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Google, Facebook and New Zealand news media: the problem of platform dependency

A report prepared for The Policy Observatory, Auckland University of Technology
News media Digital news Journalism Social media Google New Zealand
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apo-nid197191.pdf 1.02 MB

This is a report about power imbalances in digital media markets. It confirms that Google dominates New Zealand digital advertising. It also reveals that on average search engines and social media drive 53 percent of news websites’ traffic. Additionally, Facebook is the third largest news consumption platform in New Zealand (NERA Economic Consulting, 2016). It is clear that platforms and news companies are mutually dependent, but what makes this relationship problematic is that news companies are failing to monetise the traffic and attention they gain on platforms; this risks destroying their business model and raises questions about how content is to be funded.

Key findings:

  • Facebook user and revenue growth is strong in Asia-Pacific
  • Search, such as Google, controls 60% of New Zealand digital advertising spend while social, such as Facebook, makes up only 6%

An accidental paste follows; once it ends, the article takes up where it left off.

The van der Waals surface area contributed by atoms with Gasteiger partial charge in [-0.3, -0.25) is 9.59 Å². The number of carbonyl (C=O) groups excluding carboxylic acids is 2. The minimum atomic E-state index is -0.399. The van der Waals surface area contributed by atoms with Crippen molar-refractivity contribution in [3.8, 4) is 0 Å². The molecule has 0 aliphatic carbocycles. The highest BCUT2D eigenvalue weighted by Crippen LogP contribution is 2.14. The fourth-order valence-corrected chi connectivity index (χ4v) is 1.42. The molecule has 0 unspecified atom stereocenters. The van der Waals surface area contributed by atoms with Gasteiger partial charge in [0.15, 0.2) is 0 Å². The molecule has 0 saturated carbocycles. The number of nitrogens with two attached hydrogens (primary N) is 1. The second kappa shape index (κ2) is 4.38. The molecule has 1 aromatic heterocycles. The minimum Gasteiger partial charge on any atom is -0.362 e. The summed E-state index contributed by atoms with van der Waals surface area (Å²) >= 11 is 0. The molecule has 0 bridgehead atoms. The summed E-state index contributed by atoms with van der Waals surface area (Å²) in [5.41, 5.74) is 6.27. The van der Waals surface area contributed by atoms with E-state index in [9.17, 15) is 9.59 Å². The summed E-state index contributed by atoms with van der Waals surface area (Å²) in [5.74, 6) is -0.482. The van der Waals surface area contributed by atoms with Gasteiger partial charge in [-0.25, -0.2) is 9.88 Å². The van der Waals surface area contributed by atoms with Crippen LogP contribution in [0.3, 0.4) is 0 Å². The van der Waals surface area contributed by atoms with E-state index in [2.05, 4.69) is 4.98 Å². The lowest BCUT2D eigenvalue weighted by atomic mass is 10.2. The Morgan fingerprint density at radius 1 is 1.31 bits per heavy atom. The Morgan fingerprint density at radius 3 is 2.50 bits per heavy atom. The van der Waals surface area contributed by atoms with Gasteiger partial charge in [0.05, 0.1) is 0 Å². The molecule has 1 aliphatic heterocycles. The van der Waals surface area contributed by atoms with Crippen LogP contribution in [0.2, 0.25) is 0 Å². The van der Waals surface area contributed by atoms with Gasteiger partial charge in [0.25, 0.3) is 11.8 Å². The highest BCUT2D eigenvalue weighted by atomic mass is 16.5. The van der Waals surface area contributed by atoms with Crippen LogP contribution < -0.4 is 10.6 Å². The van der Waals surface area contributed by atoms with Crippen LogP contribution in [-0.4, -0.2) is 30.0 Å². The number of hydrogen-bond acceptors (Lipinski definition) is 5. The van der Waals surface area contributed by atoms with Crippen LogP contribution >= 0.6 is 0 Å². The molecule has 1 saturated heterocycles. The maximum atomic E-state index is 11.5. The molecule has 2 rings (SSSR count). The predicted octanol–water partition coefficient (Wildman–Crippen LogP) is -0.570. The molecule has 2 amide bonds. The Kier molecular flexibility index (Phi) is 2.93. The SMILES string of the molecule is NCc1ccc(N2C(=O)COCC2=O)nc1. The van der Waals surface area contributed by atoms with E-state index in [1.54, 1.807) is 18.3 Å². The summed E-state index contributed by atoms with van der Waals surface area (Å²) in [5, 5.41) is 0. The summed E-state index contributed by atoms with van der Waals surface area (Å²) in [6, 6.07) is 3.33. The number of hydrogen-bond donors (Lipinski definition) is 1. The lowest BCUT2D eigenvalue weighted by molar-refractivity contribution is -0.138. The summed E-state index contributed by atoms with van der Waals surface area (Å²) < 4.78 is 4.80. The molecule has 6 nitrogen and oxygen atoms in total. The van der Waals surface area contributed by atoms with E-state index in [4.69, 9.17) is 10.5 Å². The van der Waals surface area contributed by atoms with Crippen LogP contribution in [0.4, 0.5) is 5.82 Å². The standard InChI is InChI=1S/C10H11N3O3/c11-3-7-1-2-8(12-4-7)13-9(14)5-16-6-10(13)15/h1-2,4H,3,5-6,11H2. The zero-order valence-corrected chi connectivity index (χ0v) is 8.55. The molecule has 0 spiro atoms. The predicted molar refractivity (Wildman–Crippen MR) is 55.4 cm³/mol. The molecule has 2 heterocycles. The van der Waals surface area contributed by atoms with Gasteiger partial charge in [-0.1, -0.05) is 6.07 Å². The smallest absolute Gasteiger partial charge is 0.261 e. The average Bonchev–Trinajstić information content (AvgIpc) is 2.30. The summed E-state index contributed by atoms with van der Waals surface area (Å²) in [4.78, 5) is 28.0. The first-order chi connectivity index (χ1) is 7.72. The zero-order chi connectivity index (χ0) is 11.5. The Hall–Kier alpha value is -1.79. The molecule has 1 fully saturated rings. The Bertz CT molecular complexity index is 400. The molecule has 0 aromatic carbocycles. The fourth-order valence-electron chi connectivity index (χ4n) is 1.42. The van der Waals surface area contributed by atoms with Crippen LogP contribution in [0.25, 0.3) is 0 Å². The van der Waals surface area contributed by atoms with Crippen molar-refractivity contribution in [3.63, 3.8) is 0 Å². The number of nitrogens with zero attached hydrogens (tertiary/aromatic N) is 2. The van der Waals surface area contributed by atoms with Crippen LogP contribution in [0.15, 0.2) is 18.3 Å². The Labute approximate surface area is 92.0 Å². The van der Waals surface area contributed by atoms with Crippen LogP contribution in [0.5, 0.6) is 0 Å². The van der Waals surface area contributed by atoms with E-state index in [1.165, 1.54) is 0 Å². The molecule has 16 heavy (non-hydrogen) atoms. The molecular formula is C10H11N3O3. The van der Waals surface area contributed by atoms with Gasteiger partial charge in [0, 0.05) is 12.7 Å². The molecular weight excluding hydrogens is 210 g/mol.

• Facebook’s share of news consumption is 15%
  • Over 53% of news sites’ traffic is from search and social media sources
  • On average, the news companies in this study post 10 pieces of content per day on Facebook
  • News is only 5% of the content share on Facebook overall
  • Stuff’s Neighbourly is now the third most popular social media site

In this context it would be wise for New Zealand authorities to at least examine how search engines and social media platforms shape digital media markets and the local journalism ecosystem, especially when platforms have not invested in any specific journalism projects in New Zealand. Before considering taxes, levies or forms of regulation for platforms, authorities should have a clear picture of the ‘platform problem’, and what measures may best support local journalism and media sustainability. As Fairfax Media (Australia) has warned (2018), regulation can have unintended consequences if not properly considered.

This report offers insight into relations between New Zealand media companies and Facebook and Google. These two are regarded as platforms because they enable intermediation between different user groups, such as Facebook users and news content providers.

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